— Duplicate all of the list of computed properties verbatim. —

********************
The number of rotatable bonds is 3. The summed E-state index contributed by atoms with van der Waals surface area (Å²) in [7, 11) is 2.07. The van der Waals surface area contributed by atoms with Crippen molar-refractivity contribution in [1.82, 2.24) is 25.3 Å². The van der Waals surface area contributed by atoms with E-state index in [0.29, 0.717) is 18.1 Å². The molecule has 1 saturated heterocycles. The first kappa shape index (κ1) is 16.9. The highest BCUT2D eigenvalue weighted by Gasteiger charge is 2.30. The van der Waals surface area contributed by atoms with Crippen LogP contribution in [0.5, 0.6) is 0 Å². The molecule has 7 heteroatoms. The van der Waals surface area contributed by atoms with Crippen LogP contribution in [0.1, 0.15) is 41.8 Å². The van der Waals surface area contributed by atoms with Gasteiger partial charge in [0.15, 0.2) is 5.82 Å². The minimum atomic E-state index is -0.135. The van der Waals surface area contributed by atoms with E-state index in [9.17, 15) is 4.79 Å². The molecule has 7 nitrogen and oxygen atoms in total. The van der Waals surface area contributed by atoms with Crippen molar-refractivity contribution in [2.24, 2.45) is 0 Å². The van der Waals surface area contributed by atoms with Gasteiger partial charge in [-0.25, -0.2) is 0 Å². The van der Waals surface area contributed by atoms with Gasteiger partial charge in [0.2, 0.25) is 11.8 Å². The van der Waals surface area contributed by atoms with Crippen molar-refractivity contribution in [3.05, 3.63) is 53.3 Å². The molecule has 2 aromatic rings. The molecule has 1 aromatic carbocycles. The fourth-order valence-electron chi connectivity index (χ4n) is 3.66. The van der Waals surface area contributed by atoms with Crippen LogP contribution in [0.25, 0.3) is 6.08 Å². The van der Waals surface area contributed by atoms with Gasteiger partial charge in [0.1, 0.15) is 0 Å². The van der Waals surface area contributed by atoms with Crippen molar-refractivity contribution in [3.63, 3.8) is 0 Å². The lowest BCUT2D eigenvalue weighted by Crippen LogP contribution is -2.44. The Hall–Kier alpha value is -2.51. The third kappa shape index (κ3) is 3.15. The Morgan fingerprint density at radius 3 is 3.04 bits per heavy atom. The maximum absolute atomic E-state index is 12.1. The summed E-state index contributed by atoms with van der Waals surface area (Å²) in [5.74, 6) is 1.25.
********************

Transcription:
The number of rotatable bonds is 3. The summed E-state index contributed by atoms with van der Waals surface area (Å²) in [7, 11) is 2.07. The van der Waals surface area contributed by atoms with Crippen molar-refractivity contribution in [1.82, 2.24) is 25.3 Å². The van der Waals surface area contributed by atoms with E-state index in [0.29, 0.717) is 18.1 Å². The molecule has 1 saturated heterocycles. The first kappa shape index (κ1) is 16.9. The highest BCUT2D eigenvalue weighted by Gasteiger charge is 2.30. The van der Waals surface area contributed by atoms with Crippen LogP contribution in [0.5, 0.6) is 0 Å². The molecule has 7 heteroatoms. The van der Waals surface area contributed by atoms with Crippen LogP contribution in [0.1, 0.15) is 41.8 Å². The van der Waals surface area contributed by atoms with Gasteiger partial charge in [0.15, 0.2) is 5.82 Å². The minimum atomic E-state index is -0.135. The van der Waals surface area contributed by atoms with E-state index in [9.17, 15) is 4.79 Å². The molecule has 7 nitrogen and oxygen atoms in total. The van der Waals surface area contributed by atoms with Crippen molar-refractivity contribution in [2.24, 2.45) is 0 Å². The van der Waals surface area contributed by atoms with Gasteiger partial charge in [-0.25, -0.2) is 0 Å². The van der Waals surface area contributed by atoms with Gasteiger partial charge in [0.2, 0.25) is 11.8 Å². The van der Waals surface area contributed by atoms with Crippen molar-refractivity contribution in [3.05, 3.63) is 53.3 Å². The molecule has 2 aromatic rings. The molecule has 1 aromatic carbocycles. The fourth-order valence-electron chi connectivity index (χ4n) is 3.66. The van der Waals surface area contributed by atoms with Crippen LogP contribution in [0.25, 0.3) is 6.08 Å². The van der Waals surface area contributed by atoms with Gasteiger partial charge in [0.1, 0.15) is 0 Å². The van der Waals surface area contributed by atoms with Crippen molar-refractivity contribution in [3.63, 3.8) is 0 Å². The lowest BCUT2D eigenvalue weighted by Crippen LogP contribution is -2.44. The Hall–Kier alpha value is -2.51. The third kappa shape index (κ3) is 3.15. The Morgan fingerprint density at radius 3 is 3.04 bits per heavy atom. The maximum absolute atomic E-state index is 12.1. The summed E-state index contributed by atoms with van der Waals surface area (Å²) in [5.74, 6) is 1.25.